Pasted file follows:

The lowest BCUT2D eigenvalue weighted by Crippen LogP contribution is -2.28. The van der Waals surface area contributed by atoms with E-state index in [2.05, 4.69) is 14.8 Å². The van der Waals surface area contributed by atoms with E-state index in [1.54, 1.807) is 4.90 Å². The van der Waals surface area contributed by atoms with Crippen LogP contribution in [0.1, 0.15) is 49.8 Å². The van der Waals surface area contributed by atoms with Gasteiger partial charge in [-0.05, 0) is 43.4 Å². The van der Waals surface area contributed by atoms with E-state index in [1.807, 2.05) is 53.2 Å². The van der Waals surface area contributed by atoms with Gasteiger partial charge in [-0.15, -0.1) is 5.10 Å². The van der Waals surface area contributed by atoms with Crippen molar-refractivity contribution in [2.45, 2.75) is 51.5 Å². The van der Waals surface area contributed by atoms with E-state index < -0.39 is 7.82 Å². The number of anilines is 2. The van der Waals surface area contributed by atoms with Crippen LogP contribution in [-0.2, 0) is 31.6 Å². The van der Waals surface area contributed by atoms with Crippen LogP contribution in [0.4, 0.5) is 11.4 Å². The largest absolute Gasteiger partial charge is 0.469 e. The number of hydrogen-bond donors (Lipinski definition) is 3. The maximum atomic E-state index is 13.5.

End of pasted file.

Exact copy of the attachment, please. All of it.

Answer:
The lowest BCUT2D eigenvalue weighted by Crippen LogP contribution is -2.28. The van der Waals surface area contributed by atoms with E-state index in [2.05, 4.69) is 14.8 Å². The van der Waals surface area contributed by atoms with E-state index in [1.54, 1.807) is 4.90 Å². The van der Waals surface area contributed by atoms with Crippen LogP contribution in [0.1, 0.15) is 49.8 Å². The van der Waals surface area contributed by atoms with Gasteiger partial charge in [-0.05, 0) is 43.4 Å². The van der Waals surface area contributed by atoms with E-state index in [1.807, 2.05) is 53.2 Å². The van der Waals surface area contributed by atoms with Gasteiger partial charge in [-0.15, -0.1) is 5.10 Å². The van der Waals surface area contributed by atoms with Crippen molar-refractivity contribution in [2.45, 2.75) is 51.5 Å². The van der Waals surface area contributed by atoms with E-state index < -0.39 is 7.82 Å². The number of anilines is 2. The van der Waals surface area contributed by atoms with Crippen LogP contribution in [-0.2, 0) is 31.6 Å². The van der Waals surface area contributed by atoms with Crippen LogP contribution in [0.4, 0.5) is 11.4 Å². The largest absolute Gasteiger partial charge is 0.469 e. The number of hydrogen-bond donors (Lipinski definition) is 3. The maximum atomic E-state index is 13.5.